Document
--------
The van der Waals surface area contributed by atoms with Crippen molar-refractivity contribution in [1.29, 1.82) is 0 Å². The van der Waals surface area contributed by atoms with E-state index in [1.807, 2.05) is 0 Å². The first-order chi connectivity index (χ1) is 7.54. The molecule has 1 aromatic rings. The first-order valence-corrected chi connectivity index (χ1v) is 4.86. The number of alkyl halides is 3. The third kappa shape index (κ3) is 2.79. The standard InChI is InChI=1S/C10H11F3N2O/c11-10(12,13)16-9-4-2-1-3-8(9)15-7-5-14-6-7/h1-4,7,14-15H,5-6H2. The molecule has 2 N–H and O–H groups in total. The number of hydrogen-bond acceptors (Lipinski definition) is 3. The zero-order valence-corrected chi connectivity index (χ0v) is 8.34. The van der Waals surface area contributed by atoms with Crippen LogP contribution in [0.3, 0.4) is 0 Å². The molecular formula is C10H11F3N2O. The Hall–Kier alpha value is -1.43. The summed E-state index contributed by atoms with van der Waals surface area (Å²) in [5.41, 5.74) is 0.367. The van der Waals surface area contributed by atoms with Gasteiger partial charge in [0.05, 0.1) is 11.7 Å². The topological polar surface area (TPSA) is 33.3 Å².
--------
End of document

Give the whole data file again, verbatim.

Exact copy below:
The van der Waals surface area contributed by atoms with Crippen molar-refractivity contribution in [1.29, 1.82) is 0 Å². The van der Waals surface area contributed by atoms with E-state index in [1.807, 2.05) is 0 Å². The first-order chi connectivity index (χ1) is 7.54. The molecule has 1 aromatic rings. The first-order valence-corrected chi connectivity index (χ1v) is 4.86. The number of alkyl halides is 3. The third kappa shape index (κ3) is 2.79. The standard InChI is InChI=1S/C10H11F3N2O/c11-10(12,13)16-9-4-2-1-3-8(9)15-7-5-14-6-7/h1-4,7,14-15H,5-6H2. The molecule has 2 N–H and O–H groups in total. The number of hydrogen-bond acceptors (Lipinski definition) is 3. The zero-order valence-corrected chi connectivity index (χ0v) is 8.34. The van der Waals surface area contributed by atoms with Crippen LogP contribution in [0.3, 0.4) is 0 Å². The molecular formula is C10H11F3N2O. The Hall–Kier alpha value is -1.43. The summed E-state index contributed by atoms with van der Waals surface area (Å²) in [5.41, 5.74) is 0.367. The van der Waals surface area contributed by atoms with Gasteiger partial charge in [0.05, 0.1) is 11.7 Å². The topological polar surface area (TPSA) is 33.3 Å².